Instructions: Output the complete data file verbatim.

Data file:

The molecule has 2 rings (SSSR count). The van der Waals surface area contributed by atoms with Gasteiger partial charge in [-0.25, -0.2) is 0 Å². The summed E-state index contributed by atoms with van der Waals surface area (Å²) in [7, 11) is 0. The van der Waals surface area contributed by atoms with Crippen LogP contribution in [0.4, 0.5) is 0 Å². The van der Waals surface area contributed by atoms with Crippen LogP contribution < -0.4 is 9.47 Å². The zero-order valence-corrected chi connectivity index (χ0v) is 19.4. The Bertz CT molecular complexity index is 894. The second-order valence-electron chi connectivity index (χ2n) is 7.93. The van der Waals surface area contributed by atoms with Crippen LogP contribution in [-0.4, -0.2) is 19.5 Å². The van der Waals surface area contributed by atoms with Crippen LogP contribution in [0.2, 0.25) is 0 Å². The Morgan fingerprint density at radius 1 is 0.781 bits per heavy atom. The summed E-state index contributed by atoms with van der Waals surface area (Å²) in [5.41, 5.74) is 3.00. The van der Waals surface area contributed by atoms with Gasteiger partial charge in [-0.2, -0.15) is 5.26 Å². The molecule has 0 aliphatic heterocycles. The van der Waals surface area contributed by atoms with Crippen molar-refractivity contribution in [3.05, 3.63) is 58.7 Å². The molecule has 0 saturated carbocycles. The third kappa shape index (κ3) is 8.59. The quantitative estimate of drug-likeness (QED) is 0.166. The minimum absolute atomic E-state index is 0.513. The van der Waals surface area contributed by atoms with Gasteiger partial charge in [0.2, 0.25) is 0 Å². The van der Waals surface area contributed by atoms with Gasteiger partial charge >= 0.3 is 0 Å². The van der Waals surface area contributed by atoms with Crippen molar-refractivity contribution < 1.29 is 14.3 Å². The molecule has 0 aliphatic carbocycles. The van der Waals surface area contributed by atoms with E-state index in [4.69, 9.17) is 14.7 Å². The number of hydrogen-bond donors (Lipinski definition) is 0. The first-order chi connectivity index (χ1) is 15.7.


The molecule has 2 rings (SSSR count). The van der Waals surface area contributed by atoms with Gasteiger partial charge in [-0.25, -0.2) is 0 Å². The summed E-state index contributed by atoms with van der Waals surface area (Å²) in [7, 11) is 0. The van der Waals surface area contributed by atoms with Crippen LogP contribution in [0.4, 0.5) is 0 Å². The van der Waals surface area contributed by atoms with Crippen LogP contribution < -0.4 is 9.47 Å². The zero-order valence-corrected chi connectivity index (χ0v) is 19.4. The Bertz CT molecular complexity index is 894. The second-order valence-electron chi connectivity index (χ2n) is 7.93. The van der Waals surface area contributed by atoms with Crippen LogP contribution in [-0.4, -0.2) is 19.5 Å². The van der Waals surface area contributed by atoms with Crippen LogP contribution in [0.2, 0.25) is 0 Å². The Morgan fingerprint density at radius 1 is 0.781 bits per heavy atom. The summed E-state index contributed by atoms with van der Waals surface area (Å²) in [5.41, 5.74) is 3.00. The van der Waals surface area contributed by atoms with Gasteiger partial charge in [-0.2, -0.15) is 5.26 Å². The molecule has 0 aliphatic heterocycles. The van der Waals surface area contributed by atoms with Crippen molar-refractivity contribution in [3.05, 3.63) is 58.7 Å². The molecule has 0 saturated carbocycles. The third kappa shape index (κ3) is 8.59. The quantitative estimate of drug-likeness (QED) is 0.166. The minimum absolute atomic E-state index is 0.513. The van der Waals surface area contributed by atoms with Gasteiger partial charge in [0.2, 0.25) is 0 Å². The van der Waals surface area contributed by atoms with Gasteiger partial charge >= 0.3 is 0 Å². The van der Waals surface area contributed by atoms with Crippen molar-refractivity contribution < 1.29 is 14.3 Å². The molecule has 0 aliphatic carbocycles. The van der Waals surface area contributed by atoms with E-state index in [4.69, 9.17) is 14.7 Å². The number of hydrogen-bond donors (Lipinski definition) is 0. The first-order chi connectivity index (χ1) is 15.7.